Governments have always used a wide range of tools to achieve policy objectives. ‘Traditional’ tools, including legislation and regulation or fiscal measures – tax and spending – have been used throughout history to provide incentives to people to behave in certain ways. Many of the most dramatic improvements in the quality of life of British citizens have resulted from the use of instruments of this kind. Early building regulations helped to reduce the spread of devastating fires in our cities. Public works programmes addressed the ‘big stink’ of the Victorian era through the building of public sewage systems. Immunisation programmes have consigned many infectious diseases to the history books.
Many of the most pressing public policy issues we face today are equally influenced by how we, as individuals, behave. We can all cite instances in which we know that we should act differently in our own self interest or in the wider interest, but for one reason or another do not. The traditional tools of Government have proven to be less successful in addressing these behavioural problems. We need to think about ways of supplementing the more traditional tools of government, with policy that helps to encourage behaviour change of this kind.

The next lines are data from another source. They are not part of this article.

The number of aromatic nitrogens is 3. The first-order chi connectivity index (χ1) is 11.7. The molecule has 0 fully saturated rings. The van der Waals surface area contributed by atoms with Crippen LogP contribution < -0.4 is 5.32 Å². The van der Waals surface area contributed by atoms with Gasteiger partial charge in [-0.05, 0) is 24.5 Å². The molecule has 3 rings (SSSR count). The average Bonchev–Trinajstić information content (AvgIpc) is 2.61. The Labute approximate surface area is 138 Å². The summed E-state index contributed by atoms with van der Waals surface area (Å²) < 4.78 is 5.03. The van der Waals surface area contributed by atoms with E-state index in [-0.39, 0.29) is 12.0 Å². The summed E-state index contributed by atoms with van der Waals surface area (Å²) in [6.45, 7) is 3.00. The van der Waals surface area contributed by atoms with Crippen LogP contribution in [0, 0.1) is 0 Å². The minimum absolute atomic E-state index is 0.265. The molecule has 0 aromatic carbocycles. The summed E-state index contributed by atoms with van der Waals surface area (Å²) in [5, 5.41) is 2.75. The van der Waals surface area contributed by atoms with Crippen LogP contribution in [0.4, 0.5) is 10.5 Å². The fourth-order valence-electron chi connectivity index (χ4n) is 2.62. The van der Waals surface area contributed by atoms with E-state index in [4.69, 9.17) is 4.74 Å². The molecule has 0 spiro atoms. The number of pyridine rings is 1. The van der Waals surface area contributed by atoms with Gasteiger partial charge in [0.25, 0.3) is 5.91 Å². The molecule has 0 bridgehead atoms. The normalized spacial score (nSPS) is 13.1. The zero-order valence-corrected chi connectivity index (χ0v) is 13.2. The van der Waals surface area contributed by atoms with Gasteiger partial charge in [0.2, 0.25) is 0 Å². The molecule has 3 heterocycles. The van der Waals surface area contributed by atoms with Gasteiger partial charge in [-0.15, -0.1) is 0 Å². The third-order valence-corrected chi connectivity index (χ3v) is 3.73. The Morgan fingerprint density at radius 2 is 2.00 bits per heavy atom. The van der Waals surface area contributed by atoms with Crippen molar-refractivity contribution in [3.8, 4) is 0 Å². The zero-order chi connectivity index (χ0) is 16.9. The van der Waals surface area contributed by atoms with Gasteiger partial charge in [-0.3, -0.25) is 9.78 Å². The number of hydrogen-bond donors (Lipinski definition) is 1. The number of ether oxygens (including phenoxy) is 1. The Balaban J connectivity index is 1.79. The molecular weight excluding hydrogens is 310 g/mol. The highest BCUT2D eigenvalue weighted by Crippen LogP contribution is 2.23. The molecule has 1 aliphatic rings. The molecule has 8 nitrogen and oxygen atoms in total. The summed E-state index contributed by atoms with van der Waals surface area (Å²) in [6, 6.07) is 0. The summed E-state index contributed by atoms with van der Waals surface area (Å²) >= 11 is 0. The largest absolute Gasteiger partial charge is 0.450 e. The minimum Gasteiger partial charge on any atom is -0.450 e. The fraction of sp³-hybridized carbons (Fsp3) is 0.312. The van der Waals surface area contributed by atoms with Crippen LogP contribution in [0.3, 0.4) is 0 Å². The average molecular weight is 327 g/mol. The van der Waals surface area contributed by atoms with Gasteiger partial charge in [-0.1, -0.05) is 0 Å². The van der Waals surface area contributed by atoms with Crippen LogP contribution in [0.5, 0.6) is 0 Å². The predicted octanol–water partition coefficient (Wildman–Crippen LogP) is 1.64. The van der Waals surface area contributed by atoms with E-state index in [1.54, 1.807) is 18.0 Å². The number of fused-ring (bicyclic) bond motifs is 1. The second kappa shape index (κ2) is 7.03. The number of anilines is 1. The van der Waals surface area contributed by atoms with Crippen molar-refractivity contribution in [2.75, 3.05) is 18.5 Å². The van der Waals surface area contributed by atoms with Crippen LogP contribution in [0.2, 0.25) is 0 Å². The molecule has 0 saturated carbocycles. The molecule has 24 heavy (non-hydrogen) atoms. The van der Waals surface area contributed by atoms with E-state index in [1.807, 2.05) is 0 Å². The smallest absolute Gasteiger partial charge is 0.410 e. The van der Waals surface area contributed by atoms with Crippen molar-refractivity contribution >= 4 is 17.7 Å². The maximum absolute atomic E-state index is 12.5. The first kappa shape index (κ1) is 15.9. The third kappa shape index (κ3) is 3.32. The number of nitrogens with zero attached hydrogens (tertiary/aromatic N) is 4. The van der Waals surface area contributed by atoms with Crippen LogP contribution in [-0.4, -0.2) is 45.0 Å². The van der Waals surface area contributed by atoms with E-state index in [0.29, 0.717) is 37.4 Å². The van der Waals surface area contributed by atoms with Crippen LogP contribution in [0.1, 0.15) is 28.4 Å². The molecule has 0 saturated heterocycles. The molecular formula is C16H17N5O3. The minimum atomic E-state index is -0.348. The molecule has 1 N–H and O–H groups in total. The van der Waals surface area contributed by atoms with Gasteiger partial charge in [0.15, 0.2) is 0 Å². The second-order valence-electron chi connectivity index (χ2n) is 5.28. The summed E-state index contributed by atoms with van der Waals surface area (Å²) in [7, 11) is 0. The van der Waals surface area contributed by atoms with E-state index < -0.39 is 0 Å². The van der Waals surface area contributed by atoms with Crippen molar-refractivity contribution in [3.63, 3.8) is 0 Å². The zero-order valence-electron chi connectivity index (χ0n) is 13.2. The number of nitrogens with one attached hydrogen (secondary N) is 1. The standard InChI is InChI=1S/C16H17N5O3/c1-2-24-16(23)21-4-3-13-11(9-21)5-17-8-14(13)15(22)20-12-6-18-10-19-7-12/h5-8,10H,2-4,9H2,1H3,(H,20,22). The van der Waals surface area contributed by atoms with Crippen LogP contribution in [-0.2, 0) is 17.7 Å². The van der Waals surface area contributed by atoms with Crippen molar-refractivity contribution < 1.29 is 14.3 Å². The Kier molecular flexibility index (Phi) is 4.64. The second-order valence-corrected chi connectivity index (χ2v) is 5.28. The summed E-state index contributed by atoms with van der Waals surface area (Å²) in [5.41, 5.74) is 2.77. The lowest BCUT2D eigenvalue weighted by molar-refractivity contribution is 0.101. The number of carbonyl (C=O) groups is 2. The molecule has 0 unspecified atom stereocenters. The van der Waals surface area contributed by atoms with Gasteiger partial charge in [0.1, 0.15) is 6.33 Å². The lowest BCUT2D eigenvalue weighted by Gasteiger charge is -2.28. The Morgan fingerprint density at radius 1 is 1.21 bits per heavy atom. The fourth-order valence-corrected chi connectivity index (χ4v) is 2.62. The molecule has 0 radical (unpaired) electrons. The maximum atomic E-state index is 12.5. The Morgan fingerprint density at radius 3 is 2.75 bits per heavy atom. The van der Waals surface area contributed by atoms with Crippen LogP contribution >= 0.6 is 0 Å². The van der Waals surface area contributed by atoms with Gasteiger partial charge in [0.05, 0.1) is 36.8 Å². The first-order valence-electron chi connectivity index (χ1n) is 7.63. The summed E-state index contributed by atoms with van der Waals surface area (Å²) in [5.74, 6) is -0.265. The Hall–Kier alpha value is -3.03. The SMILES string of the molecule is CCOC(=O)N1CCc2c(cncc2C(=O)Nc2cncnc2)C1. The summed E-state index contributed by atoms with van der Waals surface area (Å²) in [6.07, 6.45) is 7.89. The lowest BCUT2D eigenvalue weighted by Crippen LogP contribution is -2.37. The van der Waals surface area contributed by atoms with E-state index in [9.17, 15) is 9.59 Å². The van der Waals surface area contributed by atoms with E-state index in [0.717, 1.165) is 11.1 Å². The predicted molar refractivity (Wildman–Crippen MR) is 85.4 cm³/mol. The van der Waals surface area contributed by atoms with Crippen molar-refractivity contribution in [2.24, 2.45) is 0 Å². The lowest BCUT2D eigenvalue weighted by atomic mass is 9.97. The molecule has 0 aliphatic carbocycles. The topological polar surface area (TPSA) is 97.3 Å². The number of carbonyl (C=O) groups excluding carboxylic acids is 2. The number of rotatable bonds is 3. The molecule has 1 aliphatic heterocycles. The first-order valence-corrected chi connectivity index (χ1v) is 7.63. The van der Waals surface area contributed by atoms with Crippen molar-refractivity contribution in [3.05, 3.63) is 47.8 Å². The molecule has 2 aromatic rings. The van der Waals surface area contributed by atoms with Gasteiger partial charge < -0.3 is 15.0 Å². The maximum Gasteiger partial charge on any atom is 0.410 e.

The Behavioural Insights Team has been established to do just that. Its aim is to help the UK Government develop and apply lessons from behavioural economics and behavioural science to public policy making. In short, it supports Government departments in designing policy that better reflects how people really behave, not how they are assumed to behave. And in doing so, it supports the Coalition Government’s commitment to reducing regulatory burdens on business and society, and achieving its goals as cheaply and effectively as possible.
The Behavioural Insights Team is based in the Cabinet Office, and I personally chair the Steering Board which sets the team’s agenda. The team is composed of a small group of civil servants, drawing on academic and empirical evidence from the world’s leading behavioural economists and behavioural scientists. I am delighted with its work so far and the fresh approach it brings, and look forward to its joint papers with a number of key Departments in the coming year.